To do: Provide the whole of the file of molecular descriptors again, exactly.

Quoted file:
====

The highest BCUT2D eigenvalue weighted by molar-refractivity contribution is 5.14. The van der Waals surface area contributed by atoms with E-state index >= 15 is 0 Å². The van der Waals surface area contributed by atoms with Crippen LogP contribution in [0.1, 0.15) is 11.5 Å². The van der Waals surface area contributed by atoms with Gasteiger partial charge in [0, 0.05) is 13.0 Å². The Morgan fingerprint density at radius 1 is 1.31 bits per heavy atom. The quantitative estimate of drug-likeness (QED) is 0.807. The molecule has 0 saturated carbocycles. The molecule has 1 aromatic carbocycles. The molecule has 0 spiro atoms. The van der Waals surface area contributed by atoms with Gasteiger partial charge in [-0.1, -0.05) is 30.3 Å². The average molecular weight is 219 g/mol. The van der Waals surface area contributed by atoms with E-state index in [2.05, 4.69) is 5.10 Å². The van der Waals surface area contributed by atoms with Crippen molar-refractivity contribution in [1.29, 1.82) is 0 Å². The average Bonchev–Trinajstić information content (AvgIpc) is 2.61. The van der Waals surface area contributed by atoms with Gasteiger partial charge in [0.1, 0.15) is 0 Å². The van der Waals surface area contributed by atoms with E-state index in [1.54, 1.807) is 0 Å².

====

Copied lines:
The highest BCUT2D eigenvalue weighted by molar-refractivity contribution is 5.14. The van der Waals surface area contributed by atoms with E-state index >= 15 is 0 Å². The van der Waals surface area contributed by atoms with Crippen LogP contribution in [0.1, 0.15) is 11.5 Å². The van der Waals surface area contributed by atoms with Gasteiger partial charge in [0, 0.05) is 13.0 Å². The Morgan fingerprint density at radius 1 is 1.31 bits per heavy atom. The quantitative estimate of drug-likeness (QED) is 0.807. The molecule has 0 saturated carbocycles. The molecule has 1 aromatic carbocycles. The molecule has 0 spiro atoms. The van der Waals surface area contributed by atoms with Gasteiger partial charge in [-0.1, -0.05) is 30.3 Å². The average molecular weight is 219 g/mol. The van der Waals surface area contributed by atoms with E-state index in [2.05, 4.69) is 5.10 Å². The van der Waals surface area contributed by atoms with Crippen molar-refractivity contribution in [1.29, 1.82) is 0 Å². The average Bonchev–Trinajstić information content (AvgIpc) is 2.61. The van der Waals surface area contributed by atoms with Gasteiger partial charge in [0.1, 0.15) is 0 Å². The van der Waals surface area contributed by atoms with E-state index in [1.54, 1.807) is 0 Å².